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On the Ferry to Sudan
Today I am just another traveler in an African country. In my opinion, today was a very significant day for all those participating in the TDA for the first time.
Itâ€™s 22h15 and I find myself on the deck of a ferry, traveling from Aswan to Wadi Halfa. My therm-a-rest lies beneath me and I am nestled in my sleepingbag. The space on my left is occupied by a rather large Egyptian, who provides a rather excellent windbreak; next to him is a row of 72 bicycles strewn amid a rather strange cargo.
The full moon is shrouded by clouds, but still throws sufficient light to see across the deck. I feel very insignificant today and it feels great to be here staring up at the sky. The inevitable questions one feels when feeling insignificant float to the surface: Who am I? What am I doing? and Where am I going? The first two are currently easy to answer, I am the tour doctor and I am heading home to Cape Town. The stark reality is that occurs in a short four months.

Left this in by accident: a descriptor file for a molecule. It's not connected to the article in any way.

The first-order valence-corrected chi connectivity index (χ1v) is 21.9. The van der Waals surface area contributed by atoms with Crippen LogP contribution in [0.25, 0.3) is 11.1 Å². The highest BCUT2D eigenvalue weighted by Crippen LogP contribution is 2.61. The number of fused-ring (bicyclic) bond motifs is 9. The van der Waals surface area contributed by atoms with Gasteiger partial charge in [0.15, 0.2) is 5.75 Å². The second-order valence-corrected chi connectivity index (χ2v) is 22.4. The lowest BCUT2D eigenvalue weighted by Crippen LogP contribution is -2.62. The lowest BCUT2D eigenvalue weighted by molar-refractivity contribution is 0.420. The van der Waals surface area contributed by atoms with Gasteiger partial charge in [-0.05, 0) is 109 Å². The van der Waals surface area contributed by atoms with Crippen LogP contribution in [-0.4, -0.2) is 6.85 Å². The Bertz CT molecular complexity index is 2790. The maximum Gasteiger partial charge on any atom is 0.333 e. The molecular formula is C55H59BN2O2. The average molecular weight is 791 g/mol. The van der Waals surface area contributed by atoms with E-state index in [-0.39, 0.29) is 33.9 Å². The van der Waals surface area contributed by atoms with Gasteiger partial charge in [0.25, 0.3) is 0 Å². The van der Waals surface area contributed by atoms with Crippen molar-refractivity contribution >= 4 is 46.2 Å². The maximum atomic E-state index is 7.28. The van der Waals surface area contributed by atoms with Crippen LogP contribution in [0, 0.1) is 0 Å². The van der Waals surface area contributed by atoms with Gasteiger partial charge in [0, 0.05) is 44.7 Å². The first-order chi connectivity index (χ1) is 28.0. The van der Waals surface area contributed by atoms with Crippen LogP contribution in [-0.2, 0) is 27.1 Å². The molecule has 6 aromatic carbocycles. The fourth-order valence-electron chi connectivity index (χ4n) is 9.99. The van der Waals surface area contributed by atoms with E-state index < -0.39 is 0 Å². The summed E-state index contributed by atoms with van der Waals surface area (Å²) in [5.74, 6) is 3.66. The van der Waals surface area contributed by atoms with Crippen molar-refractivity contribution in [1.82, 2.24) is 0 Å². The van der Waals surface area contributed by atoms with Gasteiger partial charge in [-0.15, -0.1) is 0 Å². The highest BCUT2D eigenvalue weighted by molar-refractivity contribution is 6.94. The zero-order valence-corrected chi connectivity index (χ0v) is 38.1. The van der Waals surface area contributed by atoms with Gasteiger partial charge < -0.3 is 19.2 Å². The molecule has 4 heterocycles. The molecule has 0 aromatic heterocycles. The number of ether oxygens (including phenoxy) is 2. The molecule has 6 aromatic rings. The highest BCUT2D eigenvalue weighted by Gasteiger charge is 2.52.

Weâ€™ve been cycling for only ten days and so far Egypt has been easy. Today, watching the loading of the ferry, we are exposed to the organized chaos of Africa I had expected, but had not yet seen. I still canâ€™t believe it!
For those of us on the top deck, we realized that when you take away the creature comforts of life, you appreciate the small things: like the warmth of your sleeping bag, a beautiful shrouded sky, or, in my case, the Egyptian wind block on my left.
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